Premature infants with bronchopulmonary dysplasia (BPD) often die and survivors have life-long morbidities. BPD is the most common morbidity of prematurity, and affects ~17,000 infants per year in the US. Because the consequences of BPD are catastrophic, neonatologists frequently use drugs, including diuretics, in an attempt to prevent BPD. Furosemide is a loop diuretic approved by the US Food and Drug Administration (FDA) for treatment of pulmonary edema in adults. In small trials in premature infants, furosemide improved short-term lung compliance reducing the need for exogenous oxygen and increased ventilator support, both implicated in the development of BPD. These findings suggest that furosemide may be an effective therapy to prevent BPD. We will perform a randomized, controlled, masked, tiered, safety, phase II trial of 4 weeks of furosemide in up to 120 premature infants at high risk for BPD at 25 clinical sites randomized 3:1 to 1 mg/kg furosemide every 24 hours intravenously: placebo. We will increase dose after a safety review of each 40 participants. The long-term goal is to advance public health by developing therapeutics to prevent BPD in premature infants. The short-term goals are to 1) Determine the safety of furosemide in premature infants at risk for BPD; 2) Determine the change in risk of BPD in premature infants exposed to furosemide; and 3) Determine the PK of furosemide in premature infants at risk for BPD. The proposal will be led by Dr. Laughon, a neonatologist with strong training in epidemiology and clinical pharmacology. Dr. Laughon has led multicenter clinical pharmacology trials in premature infants. The team assembled is uniquely qualified, and strengths include extensive clinical research experience; internationally recognized thought leadership in neonatal and pediatric cardiology quantitative methods; and a successful history of productive on time and on budget NIH projects. The research environment including the Translational and Clinical Sciences Institute at UNC and the DCRI at Duke provide a productive, collegial, and collaborative atmosphere in which to pursue the above research and training goals. At the conclusion of this proposal, the research team will submit these data to the FDA and provide critical safety, change in risk of BPD, and PK data for the pivotal phase III efficacy trial which, if successful, will provide evidence for the only therapeutic conducted under federal regulatory oversight to prevent BPD in premature infants.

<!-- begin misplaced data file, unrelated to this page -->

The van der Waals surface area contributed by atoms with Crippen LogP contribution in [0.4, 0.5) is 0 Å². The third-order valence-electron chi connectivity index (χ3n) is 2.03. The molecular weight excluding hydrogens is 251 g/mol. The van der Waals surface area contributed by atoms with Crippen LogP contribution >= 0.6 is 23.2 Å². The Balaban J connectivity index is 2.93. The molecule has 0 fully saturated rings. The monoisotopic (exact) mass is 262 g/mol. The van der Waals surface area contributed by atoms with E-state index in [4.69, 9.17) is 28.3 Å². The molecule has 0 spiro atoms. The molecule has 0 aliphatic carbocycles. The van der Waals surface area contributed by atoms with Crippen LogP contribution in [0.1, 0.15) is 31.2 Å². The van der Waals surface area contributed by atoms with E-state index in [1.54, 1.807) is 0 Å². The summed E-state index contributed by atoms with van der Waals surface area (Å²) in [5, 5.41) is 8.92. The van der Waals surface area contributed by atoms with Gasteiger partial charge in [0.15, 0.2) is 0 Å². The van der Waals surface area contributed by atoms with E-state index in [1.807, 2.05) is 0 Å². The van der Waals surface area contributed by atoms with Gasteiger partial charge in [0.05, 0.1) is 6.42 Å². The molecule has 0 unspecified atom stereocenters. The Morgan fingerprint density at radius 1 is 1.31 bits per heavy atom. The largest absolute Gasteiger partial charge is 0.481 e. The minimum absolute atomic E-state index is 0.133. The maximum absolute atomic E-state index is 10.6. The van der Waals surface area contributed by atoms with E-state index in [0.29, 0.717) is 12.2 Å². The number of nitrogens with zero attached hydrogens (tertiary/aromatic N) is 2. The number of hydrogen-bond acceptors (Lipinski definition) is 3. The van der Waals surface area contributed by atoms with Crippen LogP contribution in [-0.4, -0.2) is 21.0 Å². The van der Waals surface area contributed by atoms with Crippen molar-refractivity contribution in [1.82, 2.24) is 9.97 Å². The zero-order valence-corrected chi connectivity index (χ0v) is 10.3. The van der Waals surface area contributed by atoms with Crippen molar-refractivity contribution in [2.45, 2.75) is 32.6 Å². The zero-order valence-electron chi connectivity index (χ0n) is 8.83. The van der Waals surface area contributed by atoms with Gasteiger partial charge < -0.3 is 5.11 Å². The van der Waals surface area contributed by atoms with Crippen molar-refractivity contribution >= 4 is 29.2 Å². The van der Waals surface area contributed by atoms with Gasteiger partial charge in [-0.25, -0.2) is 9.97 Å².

Public Health Relevance

This proposal will determine the safety, change in risk of bronchopulmonary dysplasia, and pharmacokinetics of furosemide in premature infants. This information is critical for optimizing the dose of furosemide for phase III trials to prevent bronchopulmonary dysplasia in premature infants.

National Institute of Health (NIH)
Food and Drug Administration (FDA)
Research Project (R01)
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Special Emphasis Panel (ZFD1)
Program Officer
Le, Tran
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University of North Carolina Chapel Hill
Chapel Hill
United States
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Kumar, Karan R; Clark, David A; Kim, Evan M et al. (2018) Association of Atrial Septal Defects and Bronchopulmonary Dysplasia in Premature Infants. J Pediatr 202:56-62.e2
Ge, Shufan; Beechinor, Ryan J; Hornik, Christoph P et al. (2018) External Evaluation of a Gentamicin Infant Population Pharmacokinetic Model Using Data from a National Electronic Health Record Database. Antimicrob Agents Chemother 62:
Greenberg, Rachel G; Wu, Huali; Laughon, Matthew et al. (2017) Population Pharmacokinetics of Dexmedetomidine in Infants. J Clin Pharmacol 57:1174-1182
Jackson, W; Hornik, C P; Messina, J A et al. (2017) In-hospital outcomes of premature infants with severe bronchopulmonary dysplasia. J Perinatol 37:853-856